The Naval Academy posted a strong second place in the 200 m medley relay that had Joseph Lane, Marlin Brutkiewicz, Johnathan Debaugh and Dain Bomberger with a 1:43.06. Marlin Brutkiewicz made a statement for the Navy in the 100 m breaststroke by taking first in a 1:02.98 (converts to SCY 56.74). Sean Murphy takes second for the Naval Academy in the 100 m breaststroke with a 1:03.78 (converts to SCY 57.46).

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Joel Lin
10 years ago

Mr. National Official, what is the rule? The guidance on suits is clear. For otherwise, I have NEVER seen a showing that something between a band-aid or a medical wrap fell under anything that would in specific mandate a DQ. For those with long memories of the dramatic, recall John Moffett’s courageous go of it with a full thigh wrap in the 1984 100br Olympic final. With officials in every lane at both ends of the pool and possibly millions watching on TV, I never heard a word of that being a rule issue. Maybe I am plainly wrong though…1984 was some time ago and things may read different today. Do they?

Reply to  Joel Lin
10 years ago

Joel Lin – 1984 was a very, VERY long time ago, especially in swimming technology terms.

Here’s the FINA rule:
SW 10.8. “…Any kind of tape on the body is not permitted unless approved by FINA Sports Medicine Committee.”

The NCAA rule, under Article 2. “Artificial Aids:
“…The use of tape is permitted to treat a documented medical condition which allows a student-athlete to compete, but not gain an advantage over the remainder of the field. The Referee must be presented with documentation from a designated health official before certifying the student-athlete eligible to compete with tape. Tape ay be used by divers to support the wrists in a preventative manner without medical documentation.”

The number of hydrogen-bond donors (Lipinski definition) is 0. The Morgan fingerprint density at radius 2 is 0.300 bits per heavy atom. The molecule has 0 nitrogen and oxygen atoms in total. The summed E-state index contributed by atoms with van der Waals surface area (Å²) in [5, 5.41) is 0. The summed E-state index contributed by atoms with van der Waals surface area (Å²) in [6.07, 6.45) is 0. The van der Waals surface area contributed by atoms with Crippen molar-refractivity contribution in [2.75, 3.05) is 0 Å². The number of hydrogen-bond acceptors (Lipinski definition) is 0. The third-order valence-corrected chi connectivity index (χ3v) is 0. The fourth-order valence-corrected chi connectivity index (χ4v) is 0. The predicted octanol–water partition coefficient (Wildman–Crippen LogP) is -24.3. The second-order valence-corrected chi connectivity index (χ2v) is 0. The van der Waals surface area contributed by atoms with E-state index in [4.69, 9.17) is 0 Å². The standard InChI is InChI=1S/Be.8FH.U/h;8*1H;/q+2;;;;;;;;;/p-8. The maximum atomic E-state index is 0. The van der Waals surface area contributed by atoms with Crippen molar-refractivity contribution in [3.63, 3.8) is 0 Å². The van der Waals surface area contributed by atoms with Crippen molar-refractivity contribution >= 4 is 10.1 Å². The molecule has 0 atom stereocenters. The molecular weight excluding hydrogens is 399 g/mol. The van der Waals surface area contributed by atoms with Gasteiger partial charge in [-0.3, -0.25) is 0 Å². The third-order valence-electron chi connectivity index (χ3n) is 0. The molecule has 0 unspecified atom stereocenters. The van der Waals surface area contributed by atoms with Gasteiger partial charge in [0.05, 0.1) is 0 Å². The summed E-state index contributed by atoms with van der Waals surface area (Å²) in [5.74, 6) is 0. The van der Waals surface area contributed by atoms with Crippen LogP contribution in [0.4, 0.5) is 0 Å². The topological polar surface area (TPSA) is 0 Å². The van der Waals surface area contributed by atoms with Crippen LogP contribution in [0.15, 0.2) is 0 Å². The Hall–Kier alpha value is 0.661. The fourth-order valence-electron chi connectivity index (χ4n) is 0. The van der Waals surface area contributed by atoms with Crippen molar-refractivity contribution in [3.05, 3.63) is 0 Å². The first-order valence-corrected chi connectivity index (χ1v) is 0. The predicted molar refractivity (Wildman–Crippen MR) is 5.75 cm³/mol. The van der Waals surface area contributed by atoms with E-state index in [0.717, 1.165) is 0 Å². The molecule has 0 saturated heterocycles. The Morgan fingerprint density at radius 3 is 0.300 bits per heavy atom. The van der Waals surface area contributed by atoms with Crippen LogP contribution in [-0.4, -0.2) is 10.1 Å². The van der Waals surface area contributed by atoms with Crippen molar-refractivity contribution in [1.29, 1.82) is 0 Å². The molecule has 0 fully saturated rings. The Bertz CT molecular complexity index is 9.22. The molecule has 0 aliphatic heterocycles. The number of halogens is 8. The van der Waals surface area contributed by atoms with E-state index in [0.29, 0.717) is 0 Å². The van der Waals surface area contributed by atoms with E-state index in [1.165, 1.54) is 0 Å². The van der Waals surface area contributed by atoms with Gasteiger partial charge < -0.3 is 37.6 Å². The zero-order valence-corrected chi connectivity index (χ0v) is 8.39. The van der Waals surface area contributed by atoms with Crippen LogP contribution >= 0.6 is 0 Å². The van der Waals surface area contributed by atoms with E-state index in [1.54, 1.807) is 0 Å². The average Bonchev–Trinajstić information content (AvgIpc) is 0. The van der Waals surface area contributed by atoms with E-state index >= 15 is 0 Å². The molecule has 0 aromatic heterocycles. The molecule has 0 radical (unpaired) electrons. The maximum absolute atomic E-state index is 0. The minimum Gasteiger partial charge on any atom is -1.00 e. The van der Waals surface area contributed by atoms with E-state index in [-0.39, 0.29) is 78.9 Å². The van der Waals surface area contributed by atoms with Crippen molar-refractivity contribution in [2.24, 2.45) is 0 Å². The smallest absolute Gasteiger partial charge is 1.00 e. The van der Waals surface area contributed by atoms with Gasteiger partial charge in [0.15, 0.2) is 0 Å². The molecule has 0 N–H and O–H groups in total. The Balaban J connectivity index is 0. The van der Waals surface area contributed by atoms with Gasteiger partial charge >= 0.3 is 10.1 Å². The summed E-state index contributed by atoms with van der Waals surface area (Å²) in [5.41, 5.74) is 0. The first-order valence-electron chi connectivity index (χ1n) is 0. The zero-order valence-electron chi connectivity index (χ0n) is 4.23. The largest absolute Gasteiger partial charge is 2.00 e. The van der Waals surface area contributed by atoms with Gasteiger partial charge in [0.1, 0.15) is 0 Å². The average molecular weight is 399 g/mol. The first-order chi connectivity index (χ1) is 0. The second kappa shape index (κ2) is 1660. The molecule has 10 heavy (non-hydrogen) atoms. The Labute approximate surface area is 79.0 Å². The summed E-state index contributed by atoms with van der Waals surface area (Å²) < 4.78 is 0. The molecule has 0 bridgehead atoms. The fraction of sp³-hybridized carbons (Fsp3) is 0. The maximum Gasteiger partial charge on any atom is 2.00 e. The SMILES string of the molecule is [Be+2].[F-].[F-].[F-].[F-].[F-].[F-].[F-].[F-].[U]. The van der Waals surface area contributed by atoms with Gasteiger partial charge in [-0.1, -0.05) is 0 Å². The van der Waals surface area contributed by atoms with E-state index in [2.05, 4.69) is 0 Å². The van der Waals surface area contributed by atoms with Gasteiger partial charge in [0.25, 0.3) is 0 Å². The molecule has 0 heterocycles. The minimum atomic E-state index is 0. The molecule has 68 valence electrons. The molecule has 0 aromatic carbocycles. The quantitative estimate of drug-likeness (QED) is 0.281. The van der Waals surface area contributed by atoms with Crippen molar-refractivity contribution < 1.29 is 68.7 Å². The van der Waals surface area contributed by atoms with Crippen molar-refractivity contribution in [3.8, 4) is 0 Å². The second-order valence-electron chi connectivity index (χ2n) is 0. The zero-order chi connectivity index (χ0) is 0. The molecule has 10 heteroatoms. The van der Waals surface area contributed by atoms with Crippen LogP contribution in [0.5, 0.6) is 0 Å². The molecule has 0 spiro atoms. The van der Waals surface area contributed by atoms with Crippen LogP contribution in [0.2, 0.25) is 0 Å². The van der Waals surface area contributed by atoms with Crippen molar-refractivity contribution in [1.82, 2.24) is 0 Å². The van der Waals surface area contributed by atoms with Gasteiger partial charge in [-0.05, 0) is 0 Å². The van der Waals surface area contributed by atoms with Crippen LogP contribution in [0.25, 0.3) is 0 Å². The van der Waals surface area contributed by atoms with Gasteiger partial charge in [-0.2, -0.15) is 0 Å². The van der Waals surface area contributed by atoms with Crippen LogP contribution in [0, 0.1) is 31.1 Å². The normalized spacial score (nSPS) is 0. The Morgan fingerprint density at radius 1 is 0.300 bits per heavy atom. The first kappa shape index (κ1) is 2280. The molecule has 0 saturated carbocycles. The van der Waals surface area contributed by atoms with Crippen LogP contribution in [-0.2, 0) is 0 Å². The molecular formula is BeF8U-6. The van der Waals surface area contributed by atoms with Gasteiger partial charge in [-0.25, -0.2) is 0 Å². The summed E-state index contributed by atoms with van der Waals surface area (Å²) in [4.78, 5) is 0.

My understanding is that… Read more »

Wahoo Strong
10 years ago

This was a significant first meet under the leadership of Augie Busch and his coaching staff. He’s changing things up in Charlottesville, so this is a statement. As I count it, they were missing 7 guys and 2 women. Imagine what it may have looked like if they had all been there?? Just sayin’.

10 years ago

Is that “thera-tape” on the shoulder in the photo? This is the second time I have seen this at a NCAA competition.
Can someone explain please?
I thought swimmers were not allowed to have any tape anywhere on the body or are those FINA rules?
So does that mean a swimmer can also tape their torso to achieve the body suit effect?

Reply to  ann
10 years ago

As a National Deck official, I can tell you there is no situation where what he is wearing in the picture is legal under any circumstances. The official should have asked him to remove the tape before being allowed to swim. But as a college official, I can tell you most college dual meets are run as glorified scrimmages where officials are expected to be seen and not heard so seeing the tape is not a surprise to me.

About Gisselle Kohoyda

Midland, Michigan native Gisselle Kohoyda is all too familiar with life in the pool and on the deck, even with her late start in the sport at the age of 14. This part time coach and full time breaststroker focuses her driven energy towards social media management, journalism, writing practices, …